The Court has made it clear that because magistrates perform a judicial function the Code is applicable to them. See In re Florida Rules of Practice & Procedure for Traffic Courts Civil Traffic Infraction Hearing Officer Pilot Program, 559 So. 2d 1101, 1102 (Fla. 1990) (“We conclude, however, that traffic magistrates perform a judicial function and are subject to the Code of Judicial Conduct in the same manner as part-time judges.”). The Application section of the Code explains that all general magistrates must comply with sections 1, 2A and 3 of the Code. The section includes a catchall which makes it applicable to all magistrates, “such other provisions of this Code that might reasonably be applicable depending on the nature of the judicial function performed.” Id. (emphasis added). In JEAC Op. 18-30 we further observed “[t]o date, neither the Florida Supreme Court nor the Committee have squarely addressed which, if any, of the Canons besides 1, 2A, and 3 ‘might reasonably be applicable’ to general magistrates or under what circumstances.” It is apparent that for general magistrates the canons that “might reasonably be applicable” will have to be determined on a case-by-case basis.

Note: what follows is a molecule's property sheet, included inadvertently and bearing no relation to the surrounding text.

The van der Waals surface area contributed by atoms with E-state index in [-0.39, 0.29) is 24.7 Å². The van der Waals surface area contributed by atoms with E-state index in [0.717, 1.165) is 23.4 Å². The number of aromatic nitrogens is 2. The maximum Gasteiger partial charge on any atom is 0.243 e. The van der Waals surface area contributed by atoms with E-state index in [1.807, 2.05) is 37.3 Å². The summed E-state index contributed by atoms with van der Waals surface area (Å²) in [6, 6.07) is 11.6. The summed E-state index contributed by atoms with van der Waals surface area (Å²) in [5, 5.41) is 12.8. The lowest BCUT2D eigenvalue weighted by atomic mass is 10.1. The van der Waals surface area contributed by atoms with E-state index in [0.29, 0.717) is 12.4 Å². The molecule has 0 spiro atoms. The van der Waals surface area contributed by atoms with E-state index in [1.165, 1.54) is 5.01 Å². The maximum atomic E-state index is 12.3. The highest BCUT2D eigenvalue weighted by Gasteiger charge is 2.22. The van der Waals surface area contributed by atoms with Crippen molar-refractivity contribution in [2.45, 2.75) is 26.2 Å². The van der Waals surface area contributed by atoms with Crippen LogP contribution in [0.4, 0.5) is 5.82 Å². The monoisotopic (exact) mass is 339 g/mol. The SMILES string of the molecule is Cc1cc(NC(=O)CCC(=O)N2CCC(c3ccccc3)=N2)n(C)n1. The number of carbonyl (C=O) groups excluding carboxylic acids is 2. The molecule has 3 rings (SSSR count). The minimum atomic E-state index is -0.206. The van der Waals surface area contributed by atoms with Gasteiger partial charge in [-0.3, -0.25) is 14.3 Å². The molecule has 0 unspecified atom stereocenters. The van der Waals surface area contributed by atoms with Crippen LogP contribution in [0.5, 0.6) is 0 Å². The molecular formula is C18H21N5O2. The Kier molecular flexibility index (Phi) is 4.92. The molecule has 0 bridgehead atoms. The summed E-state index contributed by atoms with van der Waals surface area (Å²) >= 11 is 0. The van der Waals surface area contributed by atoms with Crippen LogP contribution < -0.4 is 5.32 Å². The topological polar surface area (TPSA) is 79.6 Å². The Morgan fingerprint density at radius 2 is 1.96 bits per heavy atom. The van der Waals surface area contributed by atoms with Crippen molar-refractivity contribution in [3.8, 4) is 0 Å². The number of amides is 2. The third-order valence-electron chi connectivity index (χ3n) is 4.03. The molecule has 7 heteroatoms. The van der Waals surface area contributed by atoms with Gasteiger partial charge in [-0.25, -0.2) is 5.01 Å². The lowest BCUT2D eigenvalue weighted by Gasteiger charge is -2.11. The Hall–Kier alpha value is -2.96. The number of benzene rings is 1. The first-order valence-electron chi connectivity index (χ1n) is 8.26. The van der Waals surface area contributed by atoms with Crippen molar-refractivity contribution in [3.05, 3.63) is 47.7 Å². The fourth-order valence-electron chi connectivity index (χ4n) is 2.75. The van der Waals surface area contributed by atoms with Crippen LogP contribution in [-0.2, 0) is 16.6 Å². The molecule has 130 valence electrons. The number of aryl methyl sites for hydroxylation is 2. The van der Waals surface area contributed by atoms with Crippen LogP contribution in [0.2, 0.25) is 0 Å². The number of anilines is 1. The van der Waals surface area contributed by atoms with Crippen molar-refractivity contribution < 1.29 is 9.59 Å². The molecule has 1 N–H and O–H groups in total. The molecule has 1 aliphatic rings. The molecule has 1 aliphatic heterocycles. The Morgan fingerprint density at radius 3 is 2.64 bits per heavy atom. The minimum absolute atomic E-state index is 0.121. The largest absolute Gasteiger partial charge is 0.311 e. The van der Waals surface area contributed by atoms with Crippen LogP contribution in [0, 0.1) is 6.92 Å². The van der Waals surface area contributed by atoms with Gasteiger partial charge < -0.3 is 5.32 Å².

Fla. Code Jud. Conduct, Canon 4D encourages a judge to serve as “a member, officer, director, trustee or non-legal advisor of an organization or governmental entity devoted to the improvement of the law, the legal system, the judicial branch, or the administration of justice…” Similarly, Canon 5C(2) prohibits judges from accepting “appointment to a governmental committee or commission or other governmental position that is concerned with issues of fact or policy on matters other than the improvement of the law, the legal system, the judicial branch, or the administration of justice.” The Board’s stated purpose is clearly not related to the improvement of the law. Yet, for a general magistrate, the fact that the Board does not engage in matters designed to improve the law may not, without more, be a disqualifying factor. The appeals from decisions of the Board and the potential appellate conflict those decisions may create are of greater concern.